Haj Ahmad told Enab Baladi that the Syrian regime has used all its power to impose restrictions on the media professionals and workers, such as security prosecution, detention, killing, and even mutilation. The Syrian regime charged those arrested with crimes more dangerous than the crime of the person who carried firearms in their faces.
Haj Ahmad added, “Freedom of opinion and expression is forbidden by the Syrian regime and by every authoritarian regime, and that is why they fear most of those who speak and convey the suffering of people.”
Media professionals described as mercenary little gold-diggers
The mission of media professionals is not restricted only to reporting facts about repression, killing, and bombing, but also includes conveying the human suffering inflicted by the years of war and displacement. In fact, this mission is not easy at all. This mission is “the mission of challenges.”
The photojournalist, Aref Wated told Enab Baladi that when photographers and journalists go to the camps in order t report news, the residents establish different views about them. Some people see the media professionals as “sellers of photos” or “mercenaries who only care about gaining US dollars,” and other people do not differentiate between journalists and humanitarian workers. In contrast, others appreciate the real effort of journalists and the role of media.
Wated added that photographers go to the camps to shed light on a problem. They first introduce themselves and their goals to the residents of the camps, but not everyone responds.
He pointed out that there is a real problem, which is that the residents of camps do not differentiate between organizations and the press. For instance, if they previously dealt with an organization that made them promises and took their pictures without fulfilling their obligations, they could refuse to cooperate with the press that tries to shed light on their suffering.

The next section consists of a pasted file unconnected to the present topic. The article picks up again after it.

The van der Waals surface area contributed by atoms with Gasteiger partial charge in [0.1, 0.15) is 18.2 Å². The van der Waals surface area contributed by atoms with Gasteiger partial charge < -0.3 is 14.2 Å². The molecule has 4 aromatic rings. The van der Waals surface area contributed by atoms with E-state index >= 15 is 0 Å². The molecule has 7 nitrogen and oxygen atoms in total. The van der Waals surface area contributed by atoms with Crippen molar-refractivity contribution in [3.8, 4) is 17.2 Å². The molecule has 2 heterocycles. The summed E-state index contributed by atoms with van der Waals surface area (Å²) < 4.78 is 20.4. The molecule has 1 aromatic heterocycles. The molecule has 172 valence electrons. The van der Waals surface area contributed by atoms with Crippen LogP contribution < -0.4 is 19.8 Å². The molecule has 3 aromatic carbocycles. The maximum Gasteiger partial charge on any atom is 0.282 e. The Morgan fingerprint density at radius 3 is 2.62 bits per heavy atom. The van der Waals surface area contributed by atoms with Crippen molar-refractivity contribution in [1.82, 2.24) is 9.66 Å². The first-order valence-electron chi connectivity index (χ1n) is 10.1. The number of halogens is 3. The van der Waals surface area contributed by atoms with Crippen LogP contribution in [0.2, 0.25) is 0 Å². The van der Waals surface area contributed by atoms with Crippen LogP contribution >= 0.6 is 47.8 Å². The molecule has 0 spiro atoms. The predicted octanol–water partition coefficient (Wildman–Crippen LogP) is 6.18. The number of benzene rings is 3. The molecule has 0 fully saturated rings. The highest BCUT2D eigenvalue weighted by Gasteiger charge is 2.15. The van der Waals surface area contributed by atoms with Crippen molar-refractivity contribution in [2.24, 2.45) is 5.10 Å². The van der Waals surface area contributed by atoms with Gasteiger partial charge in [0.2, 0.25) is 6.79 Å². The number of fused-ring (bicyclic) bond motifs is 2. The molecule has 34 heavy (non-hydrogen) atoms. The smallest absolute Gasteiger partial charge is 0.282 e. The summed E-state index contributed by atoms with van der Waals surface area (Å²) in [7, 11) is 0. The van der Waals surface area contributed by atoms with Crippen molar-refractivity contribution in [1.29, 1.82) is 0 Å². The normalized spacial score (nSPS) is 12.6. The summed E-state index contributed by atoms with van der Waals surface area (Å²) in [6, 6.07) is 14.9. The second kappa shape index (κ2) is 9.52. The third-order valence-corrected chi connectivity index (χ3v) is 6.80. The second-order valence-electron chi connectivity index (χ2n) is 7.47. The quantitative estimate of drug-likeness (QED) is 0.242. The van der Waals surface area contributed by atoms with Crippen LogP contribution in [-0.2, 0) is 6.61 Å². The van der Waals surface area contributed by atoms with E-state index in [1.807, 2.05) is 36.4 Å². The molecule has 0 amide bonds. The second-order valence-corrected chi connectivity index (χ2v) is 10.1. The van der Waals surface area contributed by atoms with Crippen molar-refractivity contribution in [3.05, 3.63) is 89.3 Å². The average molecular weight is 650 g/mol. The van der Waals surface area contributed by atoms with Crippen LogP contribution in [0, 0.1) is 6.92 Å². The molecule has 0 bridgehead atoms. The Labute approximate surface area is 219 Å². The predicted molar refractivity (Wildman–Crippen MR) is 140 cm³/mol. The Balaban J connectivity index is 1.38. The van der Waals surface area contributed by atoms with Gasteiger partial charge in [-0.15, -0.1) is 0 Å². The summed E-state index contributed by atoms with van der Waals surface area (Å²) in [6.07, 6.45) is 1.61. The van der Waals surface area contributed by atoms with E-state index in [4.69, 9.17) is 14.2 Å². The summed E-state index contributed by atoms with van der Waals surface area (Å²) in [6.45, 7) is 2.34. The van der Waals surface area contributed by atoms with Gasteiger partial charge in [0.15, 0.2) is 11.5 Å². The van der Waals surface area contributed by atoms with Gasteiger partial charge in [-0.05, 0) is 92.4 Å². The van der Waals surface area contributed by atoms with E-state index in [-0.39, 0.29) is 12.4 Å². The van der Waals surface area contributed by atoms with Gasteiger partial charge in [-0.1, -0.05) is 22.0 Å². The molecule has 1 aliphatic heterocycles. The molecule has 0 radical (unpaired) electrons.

Even in the cities, people believe that media professionals are “mercenary little gold-diggers,” taking into account that everyone working in the media field is considered wealthy, for receiving many US dollars.
Yet, many media professionals and activists have been working for years for the interest of the Syrian revolution without obtaining significant amounts of financial returns, according to Wated.
Media professionals operate amid the absence of an organization that brings them together.
The media professionals in Idlib have neither a clear definition nor a union, as the launch of the press work was the result of widespread protests that challenged the government repression.
After many failed attempts to establish a media organization, northwestern Syria, which has become the last bastion of the opposition, does not have one, according to journalist Omar Haj Ahmad.
Organizing the work of media professionals and taking care of their affairs like documenting violations, supervising labor contracts, and controlling exploitation, or resolving disputes among media workers, or between the media workers and their institutions, and between institutions and entities affiliated with the revolution, are the tasks of that missing union, according to Haj Ahmad’s opinion.
He pointed out that the military escalation, the large number of media professionals in the region, the multiplicity of the authorities ruling Idlib, and the restrictions imposed by them on media work, prevented the launch of such a project, which is necessary in light of the violations and abuses against the media professionals that occur on a daily basis.